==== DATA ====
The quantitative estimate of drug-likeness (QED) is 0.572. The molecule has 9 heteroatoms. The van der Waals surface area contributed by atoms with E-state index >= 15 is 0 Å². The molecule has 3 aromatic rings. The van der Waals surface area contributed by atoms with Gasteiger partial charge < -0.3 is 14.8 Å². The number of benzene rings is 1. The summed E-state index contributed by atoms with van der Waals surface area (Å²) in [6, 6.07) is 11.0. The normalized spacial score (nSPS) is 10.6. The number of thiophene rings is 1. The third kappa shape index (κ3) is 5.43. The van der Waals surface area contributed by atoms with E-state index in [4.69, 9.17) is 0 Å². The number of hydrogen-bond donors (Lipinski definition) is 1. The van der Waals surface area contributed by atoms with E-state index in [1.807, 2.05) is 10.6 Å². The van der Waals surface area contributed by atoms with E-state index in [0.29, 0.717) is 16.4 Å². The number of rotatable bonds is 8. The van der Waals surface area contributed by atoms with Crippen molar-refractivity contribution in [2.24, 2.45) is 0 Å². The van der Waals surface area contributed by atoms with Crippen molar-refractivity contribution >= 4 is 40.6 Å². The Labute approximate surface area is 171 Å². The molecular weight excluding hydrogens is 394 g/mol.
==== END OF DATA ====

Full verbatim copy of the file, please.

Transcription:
The quantitative estimate of drug-likeness (QED) is 0.572. The molecule has 9 heteroatoms. The van der Waals surface area contributed by atoms with E-state index >= 15 is 0 Å². The molecule has 3 aromatic rings. The van der Waals surface area contributed by atoms with Gasteiger partial charge < -0.3 is 14.8 Å². The number of benzene rings is 1. The summed E-state index contributed by atoms with van der Waals surface area (Å²) in [6, 6.07) is 11.0. The normalized spacial score (nSPS) is 10.6. The number of thiophene rings is 1. The third kappa shape index (κ3) is 5.43. The van der Waals surface area contributed by atoms with E-state index in [4.69, 9.17) is 0 Å². The number of hydrogen-bond donors (Lipinski definition) is 1. The van der Waals surface area contributed by atoms with E-state index in [1.807, 2.05) is 10.6 Å². The van der Waals surface area contributed by atoms with E-state index in [0.29, 0.717) is 16.4 Å². The number of rotatable bonds is 8. The van der Waals surface area contributed by atoms with Crippen molar-refractivity contribution in [2.24, 2.45) is 0 Å². The van der Waals surface area contributed by atoms with Crippen molar-refractivity contribution >= 4 is 40.6 Å². The Labute approximate surface area is 171 Å². The molecular weight excluding hydrogens is 394 g/mol.